Honeybee Coffee has been busy, and at last it’s built a hive.
The Knoxville, Tenn.-based roasting company has parked its Airstream trailer and opened the doors to its first brick-and-mortar café at 700 Sevier Avenue, a 2,000-square-foot space with a 2-group Slayer espresso machine and Compaq E10 grinder anchored at the counter. An EK43 grinds for drip prepared mechanically on a Fetco machine and manually via Chemex and Aeropress. At the same time, buildout of a second, larger café is also currently underway, and is scheduled to be complete within about a month.
The second café will occupy an expansive 3,200 square feet, with a 3-group Slayer and two Compaqs in its arsenal. That one, at 10716 Kingston Pike in East Knoxville, is slated to open in three weeks.
Co-owner and family business patriarch Norris Hill told Daily Coffee News that it was never the plan to attempt to open two essentially at once, but it wound up happening this way for a number of reasons. “Stupidity would probably be at the top of the list, as I’m feeling it right now,” Norris said, jokingly.
The Sevier Avenue shop came easy in terms of location, local demand and the space itself. “It’s a very eclectic community. You have a lot of blue collar, you have a lot of people that live over here and work in the city, and you have a lot of young hipster types,” said Hill, adding that it’s also about five minutes by bike from some of the best mountain biking trails in the area. “They want to drink coffee on the pre-ride and beer on the way home. We provide both.”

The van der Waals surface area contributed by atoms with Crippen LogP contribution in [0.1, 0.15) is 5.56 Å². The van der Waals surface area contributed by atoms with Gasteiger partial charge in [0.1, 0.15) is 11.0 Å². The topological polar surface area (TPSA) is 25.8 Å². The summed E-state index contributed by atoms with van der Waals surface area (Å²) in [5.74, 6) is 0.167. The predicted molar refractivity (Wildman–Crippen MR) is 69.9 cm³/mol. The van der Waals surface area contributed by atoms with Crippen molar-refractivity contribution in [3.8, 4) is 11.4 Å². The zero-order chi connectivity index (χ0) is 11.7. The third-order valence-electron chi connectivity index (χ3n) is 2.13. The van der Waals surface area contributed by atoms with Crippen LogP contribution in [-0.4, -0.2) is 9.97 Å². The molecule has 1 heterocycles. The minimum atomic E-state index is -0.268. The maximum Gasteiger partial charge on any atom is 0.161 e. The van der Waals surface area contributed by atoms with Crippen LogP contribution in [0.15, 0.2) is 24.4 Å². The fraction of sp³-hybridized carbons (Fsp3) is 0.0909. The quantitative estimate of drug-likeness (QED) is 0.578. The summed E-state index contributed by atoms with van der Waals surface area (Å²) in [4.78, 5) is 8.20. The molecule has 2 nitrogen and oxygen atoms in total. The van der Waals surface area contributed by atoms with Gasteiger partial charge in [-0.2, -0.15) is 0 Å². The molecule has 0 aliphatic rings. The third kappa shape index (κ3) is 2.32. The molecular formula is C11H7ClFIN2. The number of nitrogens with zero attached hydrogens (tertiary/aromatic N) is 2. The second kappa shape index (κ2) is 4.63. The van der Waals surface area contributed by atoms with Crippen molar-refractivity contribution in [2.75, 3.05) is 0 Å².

The second shop, still in the works, is the result of natural expansion on the roasting end. “We decided to formalize the partnership,” Hill said of Honeybee’s relationship with roastery partner company Spero Coffee. “We’re closing down his shop and building a bigger shop out there, because the roasting has just increased in a big way.”
Moving forward, Hill said the company plans to develop more wholesale business while expanding strong, friendly and direct supply lines to origin. “We’re sourcing from people that we know,” said Hill.
“Our goal is to get to know everybody in the pipeline, so that we can make sure the harvesters are able to send their kids to school and put food on the table. It’s been a tragic story as you lift up the hood on the coffee industry, you can tell that those are the people that get taken advantage of the most. For us it’s very important to know the whole background,” said Hill, adding that for their coffees that do come by way of importer assistance, they only partner with companies that share those values.